I’ve always felt that the pursuit of companionship is part of being human, and once we find it we feel whole. For many, pets fill this role of companionship: they need us, they are our confidants, they cheer us up in times of bad and they are there to see our times of pride. Pets are friends, extensions of families, body guards, house alarms and alarm clocks. They are also like perpetual children, always in need of us. We take them to the bathroom (or clean the bathroom for them,) we are responsible for feeding them and for keeping their health up. Some of us even clothe them. For those who don’t want to have the responsibilities, or can’t handle the responsibilities, technology has brought us robotic pets.
In the last decade and some change, digital pets have evolved from the simple Tamagotchi. Now, there are robotic pets available that have a “mind” of their own, like the now-discontinued Sony AIBO. Or, a bit more advanced, the Pleo, which can recognize the touch of a person “petting” it and react, and it will be able to hear and heed commands. Of course, there’s also the Furby but it’s hard to imagining it as a positive companion to anyone.
Despite the advances, the sales of the AIBO and Pleo have been disappointing, with the AIBO being axed to make Sony profitable, and Pleo going bankrupt and being sold to Jetta. Much of the reason is the expense that goes into making the robots, with the end-result price tag not looking too attractive to consumers who could opt for an actual pet. But could there be something more to it?
This study from the University of Washington looked at how humans respond to robotic dogs (using AIBO as the example in the study) when compared to stuffed animals or live dogs. It found that when children are given a choice to interact with a live animal or a robotic dog, they will tend toward the live animal and view the robotic dog as mechanic, but when the robotic dog is their only choice (such as in areas where dogs aren’t allowed, like hospitals) they tend to feel the similar emotions with a robotic dog as they would with a live animal. That, I suppose, sounds uncontroversial. We often use what we can to fill emotional voids when it becomes necessary.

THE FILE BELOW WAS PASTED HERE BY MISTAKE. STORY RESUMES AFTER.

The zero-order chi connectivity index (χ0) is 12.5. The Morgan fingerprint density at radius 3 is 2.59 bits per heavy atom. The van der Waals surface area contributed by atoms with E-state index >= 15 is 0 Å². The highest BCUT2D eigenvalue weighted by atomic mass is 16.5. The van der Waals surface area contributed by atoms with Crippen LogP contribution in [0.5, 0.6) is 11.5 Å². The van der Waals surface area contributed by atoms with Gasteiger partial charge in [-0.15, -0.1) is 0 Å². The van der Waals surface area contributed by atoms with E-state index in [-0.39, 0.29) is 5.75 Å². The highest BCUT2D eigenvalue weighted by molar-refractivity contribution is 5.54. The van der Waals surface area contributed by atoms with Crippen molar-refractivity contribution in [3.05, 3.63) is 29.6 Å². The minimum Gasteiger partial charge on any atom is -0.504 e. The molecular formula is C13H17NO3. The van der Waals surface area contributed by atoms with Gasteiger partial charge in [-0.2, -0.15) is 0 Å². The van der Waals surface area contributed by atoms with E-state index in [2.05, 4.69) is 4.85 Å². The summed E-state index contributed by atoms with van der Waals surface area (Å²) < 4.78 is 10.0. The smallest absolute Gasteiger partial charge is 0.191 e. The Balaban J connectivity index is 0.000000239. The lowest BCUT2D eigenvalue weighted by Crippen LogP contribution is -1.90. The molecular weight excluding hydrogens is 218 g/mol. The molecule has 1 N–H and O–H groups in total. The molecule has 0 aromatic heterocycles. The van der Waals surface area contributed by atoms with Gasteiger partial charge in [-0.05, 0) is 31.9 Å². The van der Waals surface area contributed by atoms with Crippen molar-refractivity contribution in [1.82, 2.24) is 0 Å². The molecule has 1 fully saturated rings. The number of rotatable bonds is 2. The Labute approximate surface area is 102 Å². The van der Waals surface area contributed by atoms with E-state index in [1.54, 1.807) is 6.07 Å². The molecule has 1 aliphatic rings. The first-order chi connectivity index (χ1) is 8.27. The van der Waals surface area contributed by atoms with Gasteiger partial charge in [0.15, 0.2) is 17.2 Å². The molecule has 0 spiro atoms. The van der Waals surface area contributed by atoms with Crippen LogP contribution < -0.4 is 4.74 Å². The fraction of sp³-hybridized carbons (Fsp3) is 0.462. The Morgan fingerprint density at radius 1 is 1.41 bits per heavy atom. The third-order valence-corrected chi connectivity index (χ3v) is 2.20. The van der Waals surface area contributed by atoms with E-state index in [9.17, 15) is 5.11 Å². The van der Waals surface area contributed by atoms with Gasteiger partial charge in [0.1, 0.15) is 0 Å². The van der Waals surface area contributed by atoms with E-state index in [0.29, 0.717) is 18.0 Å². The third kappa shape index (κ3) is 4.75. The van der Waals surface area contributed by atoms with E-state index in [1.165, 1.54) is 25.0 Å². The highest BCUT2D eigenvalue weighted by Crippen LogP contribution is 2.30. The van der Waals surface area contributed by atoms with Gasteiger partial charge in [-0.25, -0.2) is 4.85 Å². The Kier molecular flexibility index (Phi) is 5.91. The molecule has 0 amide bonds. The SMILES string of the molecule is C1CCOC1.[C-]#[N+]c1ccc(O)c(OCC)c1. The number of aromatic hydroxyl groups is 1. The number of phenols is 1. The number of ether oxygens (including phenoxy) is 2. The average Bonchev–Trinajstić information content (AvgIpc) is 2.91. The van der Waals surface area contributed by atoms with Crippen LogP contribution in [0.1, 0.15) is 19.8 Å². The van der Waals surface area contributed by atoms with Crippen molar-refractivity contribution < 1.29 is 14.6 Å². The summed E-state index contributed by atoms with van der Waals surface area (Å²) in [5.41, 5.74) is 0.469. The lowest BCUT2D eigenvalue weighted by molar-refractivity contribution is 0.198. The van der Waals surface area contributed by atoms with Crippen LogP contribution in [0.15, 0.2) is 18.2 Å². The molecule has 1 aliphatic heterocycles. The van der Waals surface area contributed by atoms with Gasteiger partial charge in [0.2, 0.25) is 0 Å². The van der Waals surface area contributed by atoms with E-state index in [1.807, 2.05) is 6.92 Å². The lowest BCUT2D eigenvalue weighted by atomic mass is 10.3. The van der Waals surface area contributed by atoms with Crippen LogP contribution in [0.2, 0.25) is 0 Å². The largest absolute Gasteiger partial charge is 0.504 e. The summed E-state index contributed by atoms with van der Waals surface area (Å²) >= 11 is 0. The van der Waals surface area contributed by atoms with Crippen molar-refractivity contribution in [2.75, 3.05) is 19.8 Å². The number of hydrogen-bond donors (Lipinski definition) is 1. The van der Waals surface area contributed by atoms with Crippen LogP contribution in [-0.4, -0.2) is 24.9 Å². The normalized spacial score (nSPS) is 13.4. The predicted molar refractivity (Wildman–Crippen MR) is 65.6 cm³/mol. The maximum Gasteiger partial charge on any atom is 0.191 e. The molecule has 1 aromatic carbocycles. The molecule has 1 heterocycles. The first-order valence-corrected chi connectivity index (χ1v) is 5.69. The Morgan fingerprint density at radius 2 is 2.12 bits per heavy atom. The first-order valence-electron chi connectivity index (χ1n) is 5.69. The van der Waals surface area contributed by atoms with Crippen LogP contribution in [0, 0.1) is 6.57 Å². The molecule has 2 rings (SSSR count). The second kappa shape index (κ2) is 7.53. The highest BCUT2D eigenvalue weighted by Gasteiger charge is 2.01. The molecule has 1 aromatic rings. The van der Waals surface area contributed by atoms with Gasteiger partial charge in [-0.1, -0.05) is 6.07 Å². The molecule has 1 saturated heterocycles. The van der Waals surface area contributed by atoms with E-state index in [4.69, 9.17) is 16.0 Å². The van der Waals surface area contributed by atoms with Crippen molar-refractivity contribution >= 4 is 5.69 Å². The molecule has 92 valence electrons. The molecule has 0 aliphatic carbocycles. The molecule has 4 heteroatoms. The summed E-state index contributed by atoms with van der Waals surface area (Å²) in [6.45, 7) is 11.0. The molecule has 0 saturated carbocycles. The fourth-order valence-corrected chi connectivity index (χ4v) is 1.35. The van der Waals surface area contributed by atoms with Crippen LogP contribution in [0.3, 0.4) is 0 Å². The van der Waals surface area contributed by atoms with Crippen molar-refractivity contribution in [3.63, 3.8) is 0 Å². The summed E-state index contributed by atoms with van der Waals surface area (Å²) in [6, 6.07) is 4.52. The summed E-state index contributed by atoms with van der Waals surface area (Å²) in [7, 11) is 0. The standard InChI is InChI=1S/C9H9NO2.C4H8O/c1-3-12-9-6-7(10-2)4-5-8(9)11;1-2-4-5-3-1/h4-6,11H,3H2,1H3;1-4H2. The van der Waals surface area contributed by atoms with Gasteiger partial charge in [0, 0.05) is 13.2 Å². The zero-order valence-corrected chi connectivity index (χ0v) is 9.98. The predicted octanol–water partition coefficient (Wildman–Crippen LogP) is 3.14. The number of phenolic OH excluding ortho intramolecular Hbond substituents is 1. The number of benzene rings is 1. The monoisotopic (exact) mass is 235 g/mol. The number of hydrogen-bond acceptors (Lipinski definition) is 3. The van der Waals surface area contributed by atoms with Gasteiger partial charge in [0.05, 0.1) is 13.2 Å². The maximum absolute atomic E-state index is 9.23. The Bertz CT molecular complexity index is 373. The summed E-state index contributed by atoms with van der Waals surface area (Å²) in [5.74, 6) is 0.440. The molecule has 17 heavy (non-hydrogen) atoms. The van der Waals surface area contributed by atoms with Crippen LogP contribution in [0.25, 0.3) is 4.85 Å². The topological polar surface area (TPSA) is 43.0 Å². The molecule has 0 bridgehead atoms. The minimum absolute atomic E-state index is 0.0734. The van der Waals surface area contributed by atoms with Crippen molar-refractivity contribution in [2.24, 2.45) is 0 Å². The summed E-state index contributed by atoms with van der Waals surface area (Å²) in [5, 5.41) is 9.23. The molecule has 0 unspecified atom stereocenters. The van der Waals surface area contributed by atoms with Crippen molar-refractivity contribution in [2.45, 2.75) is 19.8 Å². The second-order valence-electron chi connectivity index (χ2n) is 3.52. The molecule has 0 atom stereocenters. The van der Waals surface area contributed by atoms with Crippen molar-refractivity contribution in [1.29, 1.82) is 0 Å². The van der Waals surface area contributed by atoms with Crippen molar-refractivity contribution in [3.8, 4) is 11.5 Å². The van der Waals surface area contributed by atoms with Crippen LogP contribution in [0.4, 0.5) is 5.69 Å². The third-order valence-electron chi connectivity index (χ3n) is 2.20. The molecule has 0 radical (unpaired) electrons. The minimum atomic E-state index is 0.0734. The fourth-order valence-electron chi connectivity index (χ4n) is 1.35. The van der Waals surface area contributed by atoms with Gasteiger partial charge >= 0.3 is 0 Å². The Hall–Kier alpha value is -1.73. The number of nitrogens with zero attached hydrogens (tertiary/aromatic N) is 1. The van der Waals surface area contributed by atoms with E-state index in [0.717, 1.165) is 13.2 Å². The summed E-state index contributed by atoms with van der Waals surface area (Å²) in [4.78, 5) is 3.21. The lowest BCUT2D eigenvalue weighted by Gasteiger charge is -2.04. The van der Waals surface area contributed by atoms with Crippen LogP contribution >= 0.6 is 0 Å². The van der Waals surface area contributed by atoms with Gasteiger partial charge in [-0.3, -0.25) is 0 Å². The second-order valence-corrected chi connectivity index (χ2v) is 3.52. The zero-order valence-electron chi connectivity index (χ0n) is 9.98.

One of the interesting things the study did find is that the kids (younger and older) that were surveyed in the study said that it is “Not OK” to hit AIBO, for concern over the robot’s psychological and physical welfare. That jibes with past accounts of empathy felt by humans for robots, like the famous example of Mark Tilden’s stick-insect robot:
At the Yuma Test Grounds in Arizona, the autonomous robot, 5 feet long and modeled on a stick-insect, strutted out for a live-fire test and worked beautifully, he says. Every time it found a mine, blew it up and lost a limb, it picked itself up and readjusted to move forward on its remaining legs, continuing to clear a path through the minefield.
Finally it was down to one leg. Still, it pulled itself forward. Tilden was ecstatic. The machine was working splendidly.
The human in command of the exercise, however — an Army colonel — blew a fuse.